Jim Jamieson, who was a professor of Cell Biology and faculty member of the Yale School of Medicine since 1973 and served as President of the ASCB in 1983, passed away on October 22, 2018, at his home after a long illness. He was 84.
Jim made remarkable contributions in science and education and he held key leadership roles both at Yale and nationally. Jim was born in rural Canada (Armstrong, BC) in 1934, and attended both college and medical school at the University of British Columbia. Jim’s love for science began with an unusual experience for that time: doing basic science research as a medical student. His studies resulted in publication of experiments related to the physiologic regulation of blood pressure and earned him both election to the Alpha Omega Alpha Medical Honor Society and the E.W. Hamber Gold Medal Prize at his medical school graduation in 1960. Wishing to advance his basic science career, Jim moved to Rockefeller University to work with George Palade, an emerging leader in the new discipline of cell biology. He received his doctorate degree in 1966. After also doing postdoctoral work with Palade at Rockefeller, Jim followed his mentor to Yale in 1973 to establish the Section of Cell Biology, where he spent the rest of his academic career. While at Yale Jim held several key leadership roles. These included his service as chair of the newly created Department of Cell Biology from 1983 to 1992 and his election to the presidency of both the American Society for Cell Biology (1982–1983) and American Pancreatic Association (1989–1990).
Perhaps his greatest leadership legacy at Yale are the terms (1974–1983; 1991–2014) that he served as the beloved Director of the Yale Medical Scientist Training Program (the MD-PhD program). Under his direction, Yale’s MD-PhD program more than doubled in size and graduated more than 300 students with dual degrees. Many of the former MD-PhD students who came through the program during the “Dr. J.” era hold academic leadership positions and are engaged in active research careers; some of these graduates were fortunate enough to have studied in Jim’s lab. Jim was recognized as an inspiring and dedicated educator by students in the MD-PhD program as well by students throughout the Medical School. His outstanding teaching was recognized by receipt of both the Bohmfalk Prize for Basic Science Teaching (1999) and the Teacher of the Year Award (2005). In addition to his passion for educating young medical, doctorate, and MD-PhD students, Jim took enormous joy in reminding us of the value of life outside of work. Indeed, one of Jim’s great loves was to share time with students on his sailboat, the CYLAN II, where they joined him in the sometimes successful activity of dodging the rocks, reefs, and sandbars of Long Island Sound.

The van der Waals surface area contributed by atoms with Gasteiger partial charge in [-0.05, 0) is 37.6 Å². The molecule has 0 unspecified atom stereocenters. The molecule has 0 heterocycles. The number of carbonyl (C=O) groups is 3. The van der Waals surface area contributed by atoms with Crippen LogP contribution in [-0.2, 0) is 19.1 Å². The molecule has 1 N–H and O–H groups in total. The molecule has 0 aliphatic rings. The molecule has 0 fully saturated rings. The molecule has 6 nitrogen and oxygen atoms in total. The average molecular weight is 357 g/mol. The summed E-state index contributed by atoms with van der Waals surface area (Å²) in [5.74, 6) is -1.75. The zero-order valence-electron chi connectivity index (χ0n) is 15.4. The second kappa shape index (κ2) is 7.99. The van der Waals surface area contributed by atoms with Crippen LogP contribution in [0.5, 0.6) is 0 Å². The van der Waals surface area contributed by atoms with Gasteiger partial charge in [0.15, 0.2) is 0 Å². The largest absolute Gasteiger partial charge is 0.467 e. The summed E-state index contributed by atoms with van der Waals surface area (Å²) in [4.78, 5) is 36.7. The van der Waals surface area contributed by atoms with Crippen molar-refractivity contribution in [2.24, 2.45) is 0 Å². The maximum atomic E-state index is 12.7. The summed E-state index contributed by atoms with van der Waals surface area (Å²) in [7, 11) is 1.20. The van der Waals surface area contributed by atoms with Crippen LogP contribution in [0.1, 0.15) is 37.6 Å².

Among Jim’s many achievements are the seminal discoveries that he made through his research. These are epitomized by the work that he did with Palade for his doctorate and postdoctorate training at Rockefeller University. Those remarkably elegant studies, published in the Journal of Cell Biology 50 years ago, elucidated the cellular itinerary of newly synthesized proteins and revealed the path that they take as they move from their sites of synthesis in the endoplasmic reticulum through the Golgi complex, and finally to storage granules. The discoveries that Jim made as he was beginning his doctorate established the functional relationship between cellular organelles that others had seen for the first time by electron microscopy. His subsequent studies described the specific roles of each compartment in making and processing new proteins. The concepts established by Jim’s work continue to serve as a fundamental paradigm of modern cellular biology. His key contributions to establishing these foundational principles were acknowledged in Palade’s 1974 Nobel Prize lecture.
In addition to his academic contributions, Jim and his family donated very generous tangible support to Yale and to its MD-PhD program. Their financial endowment provided resources for trainees and also created the annual Folkers lectureship, which was donated by the Jamieson family to perpetuate the memory of the father (Karl August Folkers) of Jim’s late wife, Cythia. Folkers was himself a renowned scientist. Jim and Cynthia had two daughters, Anne and Laura. Anne is a businesswomen who lives in Guilford, CT, and Laura is an internist who lives in Portland, OR. Between Anne and Laura, Jim was blessed with five grandchildren. Jim was an outgoing, funny, irreverent, and kind man who will be deeply missed by his myriad friends in the international cell biology community.
About the Author:
Fred Gorelick is a Henry J. and Joan W. Binder Professor of Medicine and of Cell Biology and Deputy Director of the Yale MD-PhD Program at Yale University.
Michael Caplan is C. N. H. Long Professor of Cellular and Molecular Physiology and Chair of the Department of Cellular and Molecular Physiology at Yale University.
Pietro De Camilli, MD, is the John Klingenstein Professor of Neuroscience and Professor of Cell Biology; HHMI Investigator; Chair of the Department of Neuroscience; and Director of the Kavli Institute for Neuroscience and Program in Cellular Neuroscience, Neurodegeneration and Repair (CNNR) at Yale University.